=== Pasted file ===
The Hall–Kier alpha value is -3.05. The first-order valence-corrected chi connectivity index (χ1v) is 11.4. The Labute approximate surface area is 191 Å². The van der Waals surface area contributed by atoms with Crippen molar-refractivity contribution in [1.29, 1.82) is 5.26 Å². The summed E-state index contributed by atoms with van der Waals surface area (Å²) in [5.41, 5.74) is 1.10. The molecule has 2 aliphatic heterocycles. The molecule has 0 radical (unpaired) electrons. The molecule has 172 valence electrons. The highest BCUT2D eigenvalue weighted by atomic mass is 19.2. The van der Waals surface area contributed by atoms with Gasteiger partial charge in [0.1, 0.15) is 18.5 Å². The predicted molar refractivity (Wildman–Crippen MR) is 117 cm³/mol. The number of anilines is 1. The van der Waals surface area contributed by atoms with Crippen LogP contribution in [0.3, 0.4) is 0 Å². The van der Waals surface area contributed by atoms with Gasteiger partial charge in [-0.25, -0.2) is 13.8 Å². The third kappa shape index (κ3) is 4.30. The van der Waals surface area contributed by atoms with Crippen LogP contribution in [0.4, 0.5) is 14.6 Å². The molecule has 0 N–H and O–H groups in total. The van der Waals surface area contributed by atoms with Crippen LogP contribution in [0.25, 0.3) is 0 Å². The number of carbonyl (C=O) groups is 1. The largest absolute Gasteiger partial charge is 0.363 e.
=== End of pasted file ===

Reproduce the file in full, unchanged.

The Hall–Kier alpha value is -3.05. The first-order valence-corrected chi connectivity index (χ1v) is 11.4. The Labute approximate surface area is 191 Å². The van der Waals surface area contributed by atoms with Crippen molar-refractivity contribution in [1.29, 1.82) is 5.26 Å². The summed E-state index contributed by atoms with van der Waals surface area (Å²) in [5.41, 5.74) is 1.10. The molecule has 2 aliphatic heterocycles. The molecule has 0 radical (unpaired) electrons. The molecule has 172 valence electrons. The highest BCUT2D eigenvalue weighted by atomic mass is 19.2. The van der Waals surface area contributed by atoms with Gasteiger partial charge in [0.1, 0.15) is 18.5 Å². The predicted molar refractivity (Wildman–Crippen MR) is 117 cm³/mol. The number of anilines is 1. The van der Waals surface area contributed by atoms with Crippen LogP contribution in [0.3, 0.4) is 0 Å². The van der Waals surface area contributed by atoms with Gasteiger partial charge in [-0.25, -0.2) is 13.8 Å². The third kappa shape index (κ3) is 4.30. The van der Waals surface area contributed by atoms with Crippen LogP contribution in [0.4, 0.5) is 14.6 Å². The molecule has 0 N–H and O–H groups in total. The van der Waals surface area contributed by atoms with Crippen LogP contribution in [0.25, 0.3) is 0 Å². The number of carbonyl (C=O) groups is 1. The largest absolute Gasteiger partial charge is 0.363 e.